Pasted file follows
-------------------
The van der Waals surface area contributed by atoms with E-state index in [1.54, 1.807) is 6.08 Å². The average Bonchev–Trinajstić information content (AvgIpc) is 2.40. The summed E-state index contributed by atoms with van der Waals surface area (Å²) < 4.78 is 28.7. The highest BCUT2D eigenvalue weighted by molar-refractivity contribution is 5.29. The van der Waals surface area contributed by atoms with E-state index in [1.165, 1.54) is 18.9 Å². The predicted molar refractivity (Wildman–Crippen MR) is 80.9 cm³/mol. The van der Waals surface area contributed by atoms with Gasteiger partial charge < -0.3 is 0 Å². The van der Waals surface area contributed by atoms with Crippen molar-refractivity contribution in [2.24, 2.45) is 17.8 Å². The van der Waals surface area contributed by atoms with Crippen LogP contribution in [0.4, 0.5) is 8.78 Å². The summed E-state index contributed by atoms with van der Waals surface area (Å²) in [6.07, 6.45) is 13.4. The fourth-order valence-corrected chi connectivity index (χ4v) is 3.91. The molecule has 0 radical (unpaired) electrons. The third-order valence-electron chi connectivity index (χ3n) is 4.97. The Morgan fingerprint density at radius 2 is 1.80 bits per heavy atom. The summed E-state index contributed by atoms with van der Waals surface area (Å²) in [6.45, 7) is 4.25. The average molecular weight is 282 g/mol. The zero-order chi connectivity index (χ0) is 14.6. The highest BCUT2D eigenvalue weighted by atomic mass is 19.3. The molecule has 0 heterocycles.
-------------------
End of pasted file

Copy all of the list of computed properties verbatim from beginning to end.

The van der Waals surface area contributed by atoms with E-state index in [1.54, 1.807) is 6.08 Å². The average Bonchev–Trinajstić information content (AvgIpc) is 2.40. The summed E-state index contributed by atoms with van der Waals surface area (Å²) < 4.78 is 28.7. The highest BCUT2D eigenvalue weighted by molar-refractivity contribution is 5.29. The van der Waals surface area contributed by atoms with E-state index in [1.165, 1.54) is 18.9 Å². The predicted molar refractivity (Wildman–Crippen MR) is 80.9 cm³/mol. The van der Waals surface area contributed by atoms with Gasteiger partial charge < -0.3 is 0 Å². The van der Waals surface area contributed by atoms with Crippen molar-refractivity contribution in [2.24, 2.45) is 17.8 Å². The van der Waals surface area contributed by atoms with Crippen LogP contribution in [0.4, 0.5) is 8.78 Å². The summed E-state index contributed by atoms with van der Waals surface area (Å²) in [6.07, 6.45) is 13.4. The fourth-order valence-corrected chi connectivity index (χ4v) is 3.91. The molecule has 0 radical (unpaired) electrons. The third-order valence-electron chi connectivity index (χ3n) is 4.97. The Morgan fingerprint density at radius 2 is 1.80 bits per heavy atom. The summed E-state index contributed by atoms with van der Waals surface area (Å²) in [6.45, 7) is 4.25. The average molecular weight is 282 g/mol. The zero-order chi connectivity index (χ0) is 14.6. The highest BCUT2D eigenvalue weighted by atomic mass is 19.3. The molecule has 0 heterocycles.